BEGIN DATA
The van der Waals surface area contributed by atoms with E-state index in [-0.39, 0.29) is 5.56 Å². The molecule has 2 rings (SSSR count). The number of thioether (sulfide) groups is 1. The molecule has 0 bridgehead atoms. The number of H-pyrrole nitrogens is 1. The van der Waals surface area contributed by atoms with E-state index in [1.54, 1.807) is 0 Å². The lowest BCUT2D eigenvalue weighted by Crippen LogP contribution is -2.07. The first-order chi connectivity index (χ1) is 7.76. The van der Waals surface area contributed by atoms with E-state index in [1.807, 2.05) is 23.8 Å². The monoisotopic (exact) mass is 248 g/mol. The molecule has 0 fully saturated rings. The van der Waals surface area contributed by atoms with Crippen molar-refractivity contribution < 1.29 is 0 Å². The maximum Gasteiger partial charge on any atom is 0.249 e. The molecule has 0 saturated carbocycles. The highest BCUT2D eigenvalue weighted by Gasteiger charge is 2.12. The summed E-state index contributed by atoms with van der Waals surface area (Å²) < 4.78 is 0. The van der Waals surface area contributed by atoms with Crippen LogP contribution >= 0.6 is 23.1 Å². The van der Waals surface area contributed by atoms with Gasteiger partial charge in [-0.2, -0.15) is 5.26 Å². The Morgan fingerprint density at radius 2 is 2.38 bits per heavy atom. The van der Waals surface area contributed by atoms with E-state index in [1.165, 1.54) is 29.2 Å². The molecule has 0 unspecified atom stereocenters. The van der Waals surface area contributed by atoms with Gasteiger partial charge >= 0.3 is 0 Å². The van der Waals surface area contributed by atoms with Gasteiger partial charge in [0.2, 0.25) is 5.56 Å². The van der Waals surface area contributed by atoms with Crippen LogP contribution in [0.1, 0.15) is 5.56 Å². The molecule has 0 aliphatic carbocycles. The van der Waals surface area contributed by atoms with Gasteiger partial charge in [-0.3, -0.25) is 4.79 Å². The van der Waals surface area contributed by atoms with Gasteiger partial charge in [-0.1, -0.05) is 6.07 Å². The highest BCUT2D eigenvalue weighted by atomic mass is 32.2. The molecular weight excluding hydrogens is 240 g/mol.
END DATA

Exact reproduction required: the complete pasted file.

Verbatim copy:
The van der Waals surface area contributed by atoms with E-state index in [-0.39, 0.29) is 5.56 Å². The molecule has 2 rings (SSSR count). The number of thioether (sulfide) groups is 1. The molecule has 0 bridgehead atoms. The number of H-pyrrole nitrogens is 1. The van der Waals surface area contributed by atoms with E-state index in [1.54, 1.807) is 0 Å². The lowest BCUT2D eigenvalue weighted by Crippen LogP contribution is -2.07. The first-order chi connectivity index (χ1) is 7.76. The van der Waals surface area contributed by atoms with E-state index in [1.807, 2.05) is 23.8 Å². The monoisotopic (exact) mass is 248 g/mol. The molecule has 0 fully saturated rings. The van der Waals surface area contributed by atoms with Crippen molar-refractivity contribution < 1.29 is 0 Å². The maximum Gasteiger partial charge on any atom is 0.249 e. The molecule has 0 saturated carbocycles. The highest BCUT2D eigenvalue weighted by Gasteiger charge is 2.12. The summed E-state index contributed by atoms with van der Waals surface area (Å²) < 4.78 is 0. The van der Waals surface area contributed by atoms with Crippen LogP contribution >= 0.6 is 23.1 Å². The van der Waals surface area contributed by atoms with Gasteiger partial charge in [-0.2, -0.15) is 5.26 Å². The Morgan fingerprint density at radius 2 is 2.38 bits per heavy atom. The van der Waals surface area contributed by atoms with E-state index in [1.165, 1.54) is 29.2 Å². The molecule has 0 unspecified atom stereocenters. The van der Waals surface area contributed by atoms with Gasteiger partial charge >= 0.3 is 0 Å². The van der Waals surface area contributed by atoms with Gasteiger partial charge in [0.2, 0.25) is 5.56 Å². The van der Waals surface area contributed by atoms with Crippen LogP contribution in [0.1, 0.15) is 5.56 Å². The molecule has 0 aliphatic carbocycles. The van der Waals surface area contributed by atoms with Gasteiger partial charge in [-0.3, -0.25) is 4.79 Å². The van der Waals surface area contributed by atoms with Gasteiger partial charge in [-0.1, -0.05) is 6.07 Å². The highest BCUT2D eigenvalue weighted by atomic mass is 32.2. The molecular weight excluding hydrogens is 240 g/mol.